Once the mistake is identified, talk with your employee (privately) about how repeating the mistake can be avoided in the future. You may also offer additional training or an opportunity to shadow a more experienced employee.

Act as an Example

 

Don’t expect employees to handle stress well if you aren’t able to handle stress well yourself. Act as an example for your employees. Never allow yourself to resort to rage and poor communication if you encounter an issue. It’s okay to be disappointed, stern, and assertive but always treat those around you with respect and dignity.

Remain humble and open to ideas other than your own. Workplaces with a collaborative spirit are more resilient against stress and major changes. Encourage others to help you if you’re feeling burdened with a task.

Don’t Forget to Have Fun

Along the same lines as building a resilient workplace, don’t forget to have some fun. Plan some time to celebrate the wins after projects are completed and problems are addressed.

Having fun can be as simple as hosting a happy hour (even virtually) or you can planning a group trip to a local attraction. Providing opportunities for people to connect out of work builds trust and communication between members.

Building a Culture of Resilience

Building a culture of resilience within the workplace starts with you. Act as an example, and work hard to create a team with a growth mindset.

Hire new employees who demonstrate grit, mental flexibility, strong communication, problem-solving, and creative skills. Congratulate and encourage your current employees as they successfully deal with obstacles. Use mistakes as enriching teaching experiences.

Are you ready to boost resilience in your workforce? Is your team gritty and resilient enough to grow and thrive in the next waves of normal? AQPlus under the leadership of Ira S Wolfe is the leader in building adaptability. Contact us today with any questions.

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First things first: what does grit even mean? You’ve probably heard the advice “when the going gets tough, the tough get going” attributed to coach Kunte Rockne. That quote captures the essence of grit.  The character trait of grit often refers to passion, the consistency of interest, and perseverance, the ability to endure tough times.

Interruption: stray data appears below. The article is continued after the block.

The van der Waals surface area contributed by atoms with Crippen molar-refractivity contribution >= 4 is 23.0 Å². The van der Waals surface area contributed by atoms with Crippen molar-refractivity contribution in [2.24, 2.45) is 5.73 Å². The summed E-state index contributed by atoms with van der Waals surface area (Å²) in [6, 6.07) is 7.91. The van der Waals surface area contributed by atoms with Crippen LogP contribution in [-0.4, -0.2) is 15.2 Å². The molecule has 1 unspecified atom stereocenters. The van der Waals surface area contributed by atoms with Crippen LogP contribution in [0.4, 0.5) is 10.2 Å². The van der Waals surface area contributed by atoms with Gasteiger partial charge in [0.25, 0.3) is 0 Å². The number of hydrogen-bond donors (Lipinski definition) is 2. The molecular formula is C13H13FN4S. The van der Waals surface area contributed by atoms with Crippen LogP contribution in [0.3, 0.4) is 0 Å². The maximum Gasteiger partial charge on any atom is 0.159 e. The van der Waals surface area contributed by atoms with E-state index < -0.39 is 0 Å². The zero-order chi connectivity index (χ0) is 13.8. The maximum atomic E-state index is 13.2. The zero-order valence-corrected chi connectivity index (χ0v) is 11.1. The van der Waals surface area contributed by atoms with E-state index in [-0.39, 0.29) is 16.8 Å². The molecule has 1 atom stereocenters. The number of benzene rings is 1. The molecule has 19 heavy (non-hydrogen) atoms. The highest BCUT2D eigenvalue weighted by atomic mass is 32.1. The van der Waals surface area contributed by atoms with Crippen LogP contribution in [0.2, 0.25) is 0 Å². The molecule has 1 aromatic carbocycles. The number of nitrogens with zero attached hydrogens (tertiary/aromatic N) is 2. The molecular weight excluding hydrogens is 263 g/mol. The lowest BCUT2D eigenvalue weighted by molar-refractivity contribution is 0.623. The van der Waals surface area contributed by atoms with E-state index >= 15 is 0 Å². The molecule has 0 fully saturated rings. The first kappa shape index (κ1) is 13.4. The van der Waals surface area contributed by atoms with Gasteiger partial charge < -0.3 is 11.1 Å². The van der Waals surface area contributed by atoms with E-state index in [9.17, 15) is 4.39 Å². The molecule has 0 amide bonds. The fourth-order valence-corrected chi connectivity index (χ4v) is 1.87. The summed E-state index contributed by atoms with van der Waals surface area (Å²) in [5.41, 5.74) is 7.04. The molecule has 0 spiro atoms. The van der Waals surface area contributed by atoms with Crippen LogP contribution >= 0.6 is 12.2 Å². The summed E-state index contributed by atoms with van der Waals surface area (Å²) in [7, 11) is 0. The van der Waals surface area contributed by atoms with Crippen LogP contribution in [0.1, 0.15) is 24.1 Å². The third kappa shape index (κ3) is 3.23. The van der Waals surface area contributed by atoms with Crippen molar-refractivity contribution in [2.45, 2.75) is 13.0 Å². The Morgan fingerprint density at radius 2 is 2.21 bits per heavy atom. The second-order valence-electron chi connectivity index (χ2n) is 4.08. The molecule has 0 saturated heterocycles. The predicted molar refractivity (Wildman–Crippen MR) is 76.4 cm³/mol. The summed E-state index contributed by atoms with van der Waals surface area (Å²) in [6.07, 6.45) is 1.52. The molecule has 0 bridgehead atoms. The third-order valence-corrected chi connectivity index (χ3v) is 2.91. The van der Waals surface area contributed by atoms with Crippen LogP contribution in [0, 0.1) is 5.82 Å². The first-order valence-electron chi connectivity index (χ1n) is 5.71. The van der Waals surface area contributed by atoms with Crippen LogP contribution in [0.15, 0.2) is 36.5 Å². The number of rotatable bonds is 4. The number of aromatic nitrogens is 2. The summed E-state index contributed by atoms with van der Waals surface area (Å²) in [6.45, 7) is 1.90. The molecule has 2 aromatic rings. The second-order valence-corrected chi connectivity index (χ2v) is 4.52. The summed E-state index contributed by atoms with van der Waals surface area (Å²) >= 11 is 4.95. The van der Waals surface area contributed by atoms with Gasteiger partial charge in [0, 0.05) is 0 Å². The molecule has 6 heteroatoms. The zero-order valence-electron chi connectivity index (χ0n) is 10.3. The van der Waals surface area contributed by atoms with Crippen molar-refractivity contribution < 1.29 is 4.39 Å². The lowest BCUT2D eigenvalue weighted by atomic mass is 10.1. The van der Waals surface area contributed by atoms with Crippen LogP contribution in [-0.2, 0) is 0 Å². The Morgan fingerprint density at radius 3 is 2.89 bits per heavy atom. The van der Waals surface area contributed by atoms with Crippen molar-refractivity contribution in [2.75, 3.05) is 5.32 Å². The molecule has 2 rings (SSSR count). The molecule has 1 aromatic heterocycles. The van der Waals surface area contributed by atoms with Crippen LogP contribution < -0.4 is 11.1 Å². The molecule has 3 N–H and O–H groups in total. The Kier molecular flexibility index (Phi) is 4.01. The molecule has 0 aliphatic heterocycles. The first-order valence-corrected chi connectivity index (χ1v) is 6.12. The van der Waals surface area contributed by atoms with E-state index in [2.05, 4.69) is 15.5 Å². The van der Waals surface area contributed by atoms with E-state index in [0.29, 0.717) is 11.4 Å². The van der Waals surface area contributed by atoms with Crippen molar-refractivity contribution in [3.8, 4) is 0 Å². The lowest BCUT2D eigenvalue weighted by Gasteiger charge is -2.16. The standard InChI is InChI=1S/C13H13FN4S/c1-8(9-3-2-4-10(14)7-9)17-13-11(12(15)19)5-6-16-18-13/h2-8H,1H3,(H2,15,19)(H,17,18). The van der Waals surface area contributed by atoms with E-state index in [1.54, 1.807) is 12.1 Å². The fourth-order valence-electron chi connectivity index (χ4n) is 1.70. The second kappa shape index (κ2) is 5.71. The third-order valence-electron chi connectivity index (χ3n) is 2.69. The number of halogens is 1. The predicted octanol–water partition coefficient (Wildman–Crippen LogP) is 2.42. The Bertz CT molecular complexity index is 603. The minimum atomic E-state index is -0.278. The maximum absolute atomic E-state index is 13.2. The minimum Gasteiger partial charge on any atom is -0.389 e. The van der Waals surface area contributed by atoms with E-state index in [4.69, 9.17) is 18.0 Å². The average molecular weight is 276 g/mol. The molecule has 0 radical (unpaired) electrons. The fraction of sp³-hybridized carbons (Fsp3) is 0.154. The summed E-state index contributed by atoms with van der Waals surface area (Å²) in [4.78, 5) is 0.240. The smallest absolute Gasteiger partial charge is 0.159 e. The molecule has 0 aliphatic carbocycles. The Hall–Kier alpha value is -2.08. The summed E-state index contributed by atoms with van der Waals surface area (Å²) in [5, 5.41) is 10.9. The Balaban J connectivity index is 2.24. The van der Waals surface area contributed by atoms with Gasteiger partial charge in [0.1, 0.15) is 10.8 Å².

For instance, we’ve all experienced setbacks. They could range from struggling to learn a new skill, recovering from an injury, losing a job, or even bankruptcy.

What Does Grit Look Like?

People with high levels of Grit are confident in achieving long-term goals. They are often described as ‘determined’ and ‘hard workers’. No-pain-no-gain might be the grit motto. Gritty people tend to keep going until the work is done. They take pride in finishing what they start. Their mental focus and emotional stamina are very high. They don’t let short-term gains, negative feedback, or hectic schedules deter them. People with high grit are not discouraged easily; they see setbacks and obstacles as challenges that can be overcome with commitment and hard work. Grit, however, is not always a good thing. Gritty people are often so focused on their goals that they get blinded-sided by outside influences and have blind spots when it comes to alternative ideas. 

People with low levels of grit give up quickly. Setbacks and obstacles easily discourage them. When change happens they can find it difficult to stay on course with long-term goals. They flee at the first sign of trouble and often blame others. They start a lot of projects but get discouraged easily. 

How Grit Can Help Your Business

Why is grit something you need to look for when hiring and developing employees? The future of work is full of opportunity but the journey will be anything but certain. Perseverance and passion will be needed in abundance. These are some scenarios where employees with grit become a beneficial trait for your company.

They Understand That Good Things Take Time

Millennials have often been criticized for their need for instant gratification. While it might be true for some of them, grit had to be part of this generation’s makeup. Now in their 30s and 40s, they have endured school shootings, 9/11 terrorism, and the Great Recession…and they are now growing and thriving. It’s only human to get frustrated when we don’t see the instant rewards from our work. Contributing to a project day in and day out, and not getting recognition or confronting bureaucratic idiocy, is disheartening. Many employees may be tempted to just quit.

If your employee has grit, however, they know good things take time. Setbacks are not failures, but part of the journey.  When personal interests align with goals, it’s easier to persevere and feel that your efforts will be rewarded. People with grit stay and push through.